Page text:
The city of London, Ohio, in the early 1970s was an enclave of tranquility amid the turbulent sea of American despair. Isolated from the protests and riots revolving around Vietnam, our eternal summer rituals continued unaffected. Umpires called balls and strikes at Little League games. The public pool drenched us in chlorine water as the music of Gary Puckett and the Union Gap, Three Dog Night, and the Grass Roots blared from a jukebox.
In a word, all was “normal”—except the bell. It was the sole link between our haven and the upheaval across the country: Our bronzed reality, as large as the Liberty Bell. It initially resided atop the old Central School building. Later the bell was moved to a more accessible—and worthier—location in front of the high school, compliments of the classes of 1945 and 1971. Mounted atop a brick pedestal, the bell forms part of the memorial to boys from London High School who died in American wars, starting with World War I. Here are some more of the most touching ways people have paid tribute to veterans.
The focal point of the monument, affixed to the pedestal, is a bronze plaque that lists each conflict, followed by the names of the men it claimed. The names are familiar: Mabe, McSavaney, Turvy, Cunningham, and Speasmaker. We know their relatives and their family stories. They represent London, past, present, and forever. Thirty-five names in total. Years and weather have tarnished the plaque, draining most of the names of their physical luster. But even nature cannot diminish their sacrifice and our loss.
When I was a kid, the bell mystified me. I studied the names while I waited for the traffic light at the corner of First and Oak Streets, especially the ones on the far-right side of the monument. They still shone then. They were recent additions, members of my church or kids who drag-raced toward South Charleston every Friday night. These boys died in Vietnam, and their bright names struck painfully close, especially to my mother. I was only ten, but my sister was the same age as these soldiers. My mother knew their mothers, and she grieved with them.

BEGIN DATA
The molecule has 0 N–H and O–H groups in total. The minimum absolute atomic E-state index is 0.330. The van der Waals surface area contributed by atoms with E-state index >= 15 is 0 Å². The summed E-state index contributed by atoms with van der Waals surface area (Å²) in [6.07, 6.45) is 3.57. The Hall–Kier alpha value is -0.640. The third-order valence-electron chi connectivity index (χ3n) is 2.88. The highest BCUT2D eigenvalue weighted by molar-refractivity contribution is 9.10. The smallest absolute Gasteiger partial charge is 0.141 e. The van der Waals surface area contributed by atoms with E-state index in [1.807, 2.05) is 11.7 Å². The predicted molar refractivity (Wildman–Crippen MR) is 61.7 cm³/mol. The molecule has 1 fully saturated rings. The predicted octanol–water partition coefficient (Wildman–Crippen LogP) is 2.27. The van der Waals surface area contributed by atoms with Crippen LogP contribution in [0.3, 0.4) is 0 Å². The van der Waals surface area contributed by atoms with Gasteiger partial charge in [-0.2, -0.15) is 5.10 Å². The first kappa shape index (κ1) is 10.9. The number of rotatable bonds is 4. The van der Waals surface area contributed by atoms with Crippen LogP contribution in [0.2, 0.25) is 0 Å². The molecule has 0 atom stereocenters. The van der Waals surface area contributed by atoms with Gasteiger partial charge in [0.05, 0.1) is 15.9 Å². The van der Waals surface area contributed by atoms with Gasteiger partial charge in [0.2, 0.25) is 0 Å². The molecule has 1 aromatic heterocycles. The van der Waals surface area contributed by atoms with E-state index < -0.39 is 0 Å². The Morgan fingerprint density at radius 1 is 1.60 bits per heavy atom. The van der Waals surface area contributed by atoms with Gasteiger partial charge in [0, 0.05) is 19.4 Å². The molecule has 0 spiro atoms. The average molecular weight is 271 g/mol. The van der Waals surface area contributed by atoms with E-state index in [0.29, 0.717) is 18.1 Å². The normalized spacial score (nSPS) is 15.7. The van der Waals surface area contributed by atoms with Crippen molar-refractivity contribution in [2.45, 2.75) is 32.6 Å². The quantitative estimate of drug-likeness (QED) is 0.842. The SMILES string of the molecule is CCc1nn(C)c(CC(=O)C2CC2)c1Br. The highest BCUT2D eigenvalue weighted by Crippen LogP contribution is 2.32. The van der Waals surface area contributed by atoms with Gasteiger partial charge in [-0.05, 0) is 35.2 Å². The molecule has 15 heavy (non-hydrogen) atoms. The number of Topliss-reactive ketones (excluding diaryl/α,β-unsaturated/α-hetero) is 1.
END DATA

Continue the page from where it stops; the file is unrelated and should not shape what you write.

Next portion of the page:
She made casseroles for their families, tears mixing with the ingredients. In their living rooms, she held the hands of other local ladies, part of a mothers’ union. I knew when she left the house with a Pyrex dish, emotion-choked beyond speaking, that another shiny name would soon appear on the bell.
And the cycle continues. Each generation takes its turn with casseroles and mournful mothers’ gatherings, each loss just as devastating as the ones preceding it. Before our neighbors were names in bronze, they were mechanics, athletes, altar boys, Boy Scouts, and aspiring leaders. They were husbands and sweethearts whose love was lost too soon. They were smiles, hugs, and laughter. All were London boys whose song was only partially sung.
But their passing has noble significance beyond the memories they left behind. Along with serving, they all supported our way of life, enabling our carefree barbecues and Little League games, as well as our rallies and protests. Our rights and freedoms, purchased with the sacrifice of 35 Londonians, are their legacy. This is a heavy tariff levied on a small town of 10,000 people.
Today, the memorial in the school yard stands as a shrine to a small farming town, its people, and their collective loss. It is a tribute to devotion and determination. A monument repeated in hundreds of towns across Ohio and thousands of cities throughout America.
In my hometown, there is a bell, silently tolling. Its inaudible chiming echoes an eternal reminder and a premonition. Most of the names have tarnished with age, but there are two that shine, the names of soldiers who died in Iraq and Afghanistan. I fought in Afghanistan as well, but I returned to London, allowing me to memorialize my neighbors in words instead of joining them as an inscribed name. Poignantly, there remains room for future shiny additions should the fates demand them.
This is what the troops want everyone to know about their lives.